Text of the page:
With the Ig Nobel Prizes just around the corner, there's at least one more entry worthy of consideration: research on the physics of maximally satisfying candy consumption. Yesterday, a team of Austrian physicists posted a preprint of their research paper titled, "Sticky physics of joy: On the dissolution of spherical candies
Don't be fooled by the title, however; candy physics is serious business! As the authors note in their abstract, "Serious questions on the optimal strategy of enjoying a candy will be addressed, like whether it is wise to split the candy by breaking it with the teeth or not."
Read on for some curious confection physics.
Image Courtesy of exper via flickr.
For their research study, Andreas Windisch from the University of Graz in Austria and his colleagues first developed a physical model for the disintegration of candy. They wanted to model the decrease in candy mass over time to find ways to minimize this disintegration.
Assuming a constant density for the candy throughout the gormandizing process, the researchers could express the candy's mass as a function of time. While the mass decays exponentially under the researchers' simple model, the radius decays linearly. In other words, the radius of the candy gets smaller and smaller at a constant rate.
After developing their model, the researchers naturally tested it against experimental evidence. Unfortunately for the research team, they decided not to test the candy dissolution process on themselves. Instead, they dissolved the candy over time in a water bath while periodically taking photographs to measure the candies' radii.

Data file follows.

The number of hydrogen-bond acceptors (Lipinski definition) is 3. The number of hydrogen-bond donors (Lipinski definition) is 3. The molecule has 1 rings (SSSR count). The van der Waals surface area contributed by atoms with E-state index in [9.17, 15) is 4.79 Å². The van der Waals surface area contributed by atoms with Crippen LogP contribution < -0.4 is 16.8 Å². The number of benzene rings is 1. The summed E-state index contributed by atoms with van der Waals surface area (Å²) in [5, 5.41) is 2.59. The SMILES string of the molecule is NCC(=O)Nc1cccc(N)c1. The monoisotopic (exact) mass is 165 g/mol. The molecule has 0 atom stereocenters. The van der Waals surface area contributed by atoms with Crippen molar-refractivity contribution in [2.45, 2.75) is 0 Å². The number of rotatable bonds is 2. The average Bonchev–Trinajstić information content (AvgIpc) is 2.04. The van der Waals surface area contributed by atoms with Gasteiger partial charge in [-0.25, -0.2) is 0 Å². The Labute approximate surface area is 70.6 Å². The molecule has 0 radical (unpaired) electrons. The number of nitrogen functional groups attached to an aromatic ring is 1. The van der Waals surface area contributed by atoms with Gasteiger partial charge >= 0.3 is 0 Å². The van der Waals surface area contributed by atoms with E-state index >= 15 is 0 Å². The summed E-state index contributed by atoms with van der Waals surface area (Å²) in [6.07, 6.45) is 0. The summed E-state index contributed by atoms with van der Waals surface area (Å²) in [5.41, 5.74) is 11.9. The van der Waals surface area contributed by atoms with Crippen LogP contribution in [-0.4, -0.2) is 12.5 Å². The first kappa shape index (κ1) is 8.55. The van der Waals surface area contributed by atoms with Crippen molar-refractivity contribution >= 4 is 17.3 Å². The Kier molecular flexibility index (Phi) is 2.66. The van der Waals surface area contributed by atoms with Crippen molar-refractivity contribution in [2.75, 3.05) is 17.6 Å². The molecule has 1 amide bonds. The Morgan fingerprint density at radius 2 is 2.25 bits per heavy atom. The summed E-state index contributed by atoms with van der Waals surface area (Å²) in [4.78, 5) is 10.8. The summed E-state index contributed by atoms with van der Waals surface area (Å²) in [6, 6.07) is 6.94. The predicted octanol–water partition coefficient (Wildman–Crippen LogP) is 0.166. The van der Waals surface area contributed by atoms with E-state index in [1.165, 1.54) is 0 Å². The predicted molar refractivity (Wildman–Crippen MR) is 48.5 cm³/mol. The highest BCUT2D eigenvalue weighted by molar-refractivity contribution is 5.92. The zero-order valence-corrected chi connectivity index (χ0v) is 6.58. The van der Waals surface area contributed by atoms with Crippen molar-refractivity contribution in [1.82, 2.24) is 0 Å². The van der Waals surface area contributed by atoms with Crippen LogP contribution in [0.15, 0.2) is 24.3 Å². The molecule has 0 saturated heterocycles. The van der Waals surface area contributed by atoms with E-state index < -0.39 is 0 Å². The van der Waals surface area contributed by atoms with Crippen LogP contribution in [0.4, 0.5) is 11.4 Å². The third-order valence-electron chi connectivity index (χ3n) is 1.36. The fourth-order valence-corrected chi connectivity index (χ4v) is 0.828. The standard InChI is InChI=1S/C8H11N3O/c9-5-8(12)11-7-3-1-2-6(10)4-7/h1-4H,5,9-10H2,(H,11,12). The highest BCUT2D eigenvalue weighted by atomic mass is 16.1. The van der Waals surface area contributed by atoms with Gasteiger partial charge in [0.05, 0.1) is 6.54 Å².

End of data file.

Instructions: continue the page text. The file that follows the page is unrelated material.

Their model passed the test — for the most part. Once the unspecified candies reached a certain point, however, the radii no longer dissolved at an approximately constant rate. The researchers contacted the candy manufacturers and discovered that the candies' denser cores were to blame.The Key to Longer Lasting Candy
If you want to make your candy last, the authors advise you to maintain a spherical shape as long as possible. Of all three dimensional shapes, spheres have the smallest surface area to volume ratio. Additionally, surface area drives the dissolution of candy: the larger the surface area, the faster the candy disintegrates. Combining these two facts suggests that you should keep you candy spherical to make it last longer.
That's why breaking a candy into several pieces makes the experience last shorter. Your saliva can dissolve the candy more easily when there's more exposed surface area.
But the authors ultimately suggest you disregard the physics of candy eating if you want to truly enjoy the experience:
"Even though we now know
how candies dissolve in time we stress that the best thing to do when eating a candy is to forget about these considerations, since they draw your attention away from what candies are made for: enjoyment."
There's a time for enjoying physics, and there's a time for enjoying candy eating. Apparently, they're mutually exclusive.
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